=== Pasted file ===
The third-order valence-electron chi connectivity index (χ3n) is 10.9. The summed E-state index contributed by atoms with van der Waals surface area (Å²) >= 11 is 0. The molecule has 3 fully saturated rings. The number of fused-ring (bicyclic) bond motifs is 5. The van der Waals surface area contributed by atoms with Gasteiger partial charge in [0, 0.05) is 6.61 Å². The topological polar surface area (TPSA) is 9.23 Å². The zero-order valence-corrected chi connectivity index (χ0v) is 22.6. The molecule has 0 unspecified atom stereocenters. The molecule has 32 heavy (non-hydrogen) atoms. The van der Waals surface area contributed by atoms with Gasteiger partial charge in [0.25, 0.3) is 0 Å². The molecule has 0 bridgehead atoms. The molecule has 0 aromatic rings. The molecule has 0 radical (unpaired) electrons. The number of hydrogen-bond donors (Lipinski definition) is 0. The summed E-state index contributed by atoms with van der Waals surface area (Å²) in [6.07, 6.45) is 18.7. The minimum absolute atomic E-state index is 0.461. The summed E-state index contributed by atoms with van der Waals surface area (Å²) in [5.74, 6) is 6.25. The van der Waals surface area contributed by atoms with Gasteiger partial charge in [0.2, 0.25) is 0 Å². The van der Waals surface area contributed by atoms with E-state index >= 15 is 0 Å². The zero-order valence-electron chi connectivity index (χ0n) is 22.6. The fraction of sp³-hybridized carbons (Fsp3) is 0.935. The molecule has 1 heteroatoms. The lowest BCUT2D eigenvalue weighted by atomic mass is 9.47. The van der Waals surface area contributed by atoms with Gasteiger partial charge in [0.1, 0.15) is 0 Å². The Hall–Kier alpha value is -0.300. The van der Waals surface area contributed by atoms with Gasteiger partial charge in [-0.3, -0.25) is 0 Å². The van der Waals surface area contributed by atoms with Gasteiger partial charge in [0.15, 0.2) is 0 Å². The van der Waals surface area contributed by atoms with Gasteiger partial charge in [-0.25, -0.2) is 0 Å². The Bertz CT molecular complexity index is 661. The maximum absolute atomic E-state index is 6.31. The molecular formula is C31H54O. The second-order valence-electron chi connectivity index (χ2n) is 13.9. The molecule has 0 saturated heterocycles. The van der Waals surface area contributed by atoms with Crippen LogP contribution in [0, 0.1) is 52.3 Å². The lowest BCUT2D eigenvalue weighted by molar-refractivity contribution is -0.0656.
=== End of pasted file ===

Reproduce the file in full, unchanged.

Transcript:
The third-order valence-electron chi connectivity index (χ3n) is 10.9. The summed E-state index contributed by atoms with van der Waals surface area (Å²) >= 11 is 0. The molecule has 3 fully saturated rings. The number of fused-ring (bicyclic) bond motifs is 5. The van der Waals surface area contributed by atoms with Gasteiger partial charge in [0, 0.05) is 6.61 Å². The topological polar surface area (TPSA) is 9.23 Å². The zero-order valence-corrected chi connectivity index (χ0v) is 22.6. The molecule has 0 unspecified atom stereocenters. The molecule has 32 heavy (non-hydrogen) atoms. The van der Waals surface area contributed by atoms with Gasteiger partial charge in [0.25, 0.3) is 0 Å². The molecule has 0 bridgehead atoms. The molecule has 0 aromatic rings. The molecule has 0 radical (unpaired) electrons. The number of hydrogen-bond donors (Lipinski definition) is 0. The summed E-state index contributed by atoms with van der Waals surface area (Å²) in [6.07, 6.45) is 18.7. The minimum absolute atomic E-state index is 0.461. The summed E-state index contributed by atoms with van der Waals surface area (Å²) in [5.74, 6) is 6.25. The van der Waals surface area contributed by atoms with Gasteiger partial charge in [0.2, 0.25) is 0 Å². The van der Waals surface area contributed by atoms with E-state index >= 15 is 0 Å². The zero-order valence-electron chi connectivity index (χ0n) is 22.6. The fraction of sp³-hybridized carbons (Fsp3) is 0.935. The molecule has 1 heteroatoms. The lowest BCUT2D eigenvalue weighted by atomic mass is 9.47. The van der Waals surface area contributed by atoms with Gasteiger partial charge in [0.1, 0.15) is 0 Å². The Hall–Kier alpha value is -0.300. The van der Waals surface area contributed by atoms with Gasteiger partial charge in [-0.3, -0.25) is 0 Å². The van der Waals surface area contributed by atoms with Gasteiger partial charge in [0.15, 0.2) is 0 Å². The van der Waals surface area contributed by atoms with Gasteiger partial charge in [-0.25, -0.2) is 0 Å². The Bertz CT molecular complexity index is 661. The maximum absolute atomic E-state index is 6.31. The molecular formula is C31H54O. The second-order valence-electron chi connectivity index (χ2n) is 13.9. The molecule has 0 saturated heterocycles. The van der Waals surface area contributed by atoms with Crippen LogP contribution in [0, 0.1) is 52.3 Å². The lowest BCUT2D eigenvalue weighted by molar-refractivity contribution is -0.0656.